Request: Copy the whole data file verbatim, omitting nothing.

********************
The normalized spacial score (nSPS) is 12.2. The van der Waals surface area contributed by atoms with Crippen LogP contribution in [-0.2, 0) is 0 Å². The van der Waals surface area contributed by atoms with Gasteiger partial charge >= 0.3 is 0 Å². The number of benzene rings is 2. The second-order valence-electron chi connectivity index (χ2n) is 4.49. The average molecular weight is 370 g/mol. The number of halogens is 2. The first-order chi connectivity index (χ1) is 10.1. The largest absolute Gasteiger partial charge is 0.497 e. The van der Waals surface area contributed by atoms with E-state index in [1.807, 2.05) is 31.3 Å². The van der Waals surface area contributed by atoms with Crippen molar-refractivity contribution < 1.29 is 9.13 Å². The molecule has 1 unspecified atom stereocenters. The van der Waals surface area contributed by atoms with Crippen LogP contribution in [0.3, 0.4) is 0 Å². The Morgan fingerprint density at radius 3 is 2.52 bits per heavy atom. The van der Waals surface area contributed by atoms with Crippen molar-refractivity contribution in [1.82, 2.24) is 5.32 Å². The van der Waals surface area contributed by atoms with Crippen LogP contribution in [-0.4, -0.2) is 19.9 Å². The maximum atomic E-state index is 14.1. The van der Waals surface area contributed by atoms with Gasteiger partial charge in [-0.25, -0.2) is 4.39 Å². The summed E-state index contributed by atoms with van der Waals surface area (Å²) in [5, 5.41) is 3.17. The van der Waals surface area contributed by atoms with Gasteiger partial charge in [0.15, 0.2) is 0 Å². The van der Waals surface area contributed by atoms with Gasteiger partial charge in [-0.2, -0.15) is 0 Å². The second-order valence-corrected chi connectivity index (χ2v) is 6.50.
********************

The normalized spacial score (nSPS) is 12.2. The van der Waals surface area contributed by atoms with Crippen LogP contribution in [-0.2, 0) is 0 Å². The van der Waals surface area contributed by atoms with Gasteiger partial charge >= 0.3 is 0 Å². The number of benzene rings is 2. The second-order valence-electron chi connectivity index (χ2n) is 4.49. The average molecular weight is 370 g/mol. The number of halogens is 2. The first-order chi connectivity index (χ1) is 10.1. The largest absolute Gasteiger partial charge is 0.497 e. The van der Waals surface area contributed by atoms with E-state index in [1.807, 2.05) is 31.3 Å². The van der Waals surface area contributed by atoms with Crippen molar-refractivity contribution < 1.29 is 9.13 Å². The molecule has 1 unspecified atom stereocenters. The van der Waals surface area contributed by atoms with Crippen LogP contribution in [0.3, 0.4) is 0 Å². The Morgan fingerprint density at radius 3 is 2.52 bits per heavy atom. The van der Waals surface area contributed by atoms with Crippen molar-refractivity contribution in [1.82, 2.24) is 5.32 Å². The van der Waals surface area contributed by atoms with Crippen LogP contribution in [-0.4, -0.2) is 19.9 Å². The maximum atomic E-state index is 14.1. The van der Waals surface area contributed by atoms with Gasteiger partial charge in [-0.25, -0.2) is 4.39 Å². The summed E-state index contributed by atoms with van der Waals surface area (Å²) in [5, 5.41) is 3.17. The van der Waals surface area contributed by atoms with Gasteiger partial charge in [0.15, 0.2) is 0 Å². The van der Waals surface area contributed by atoms with Gasteiger partial charge in [-0.2, -0.15) is 0 Å². The second-order valence-corrected chi connectivity index (χ2v) is 6.50.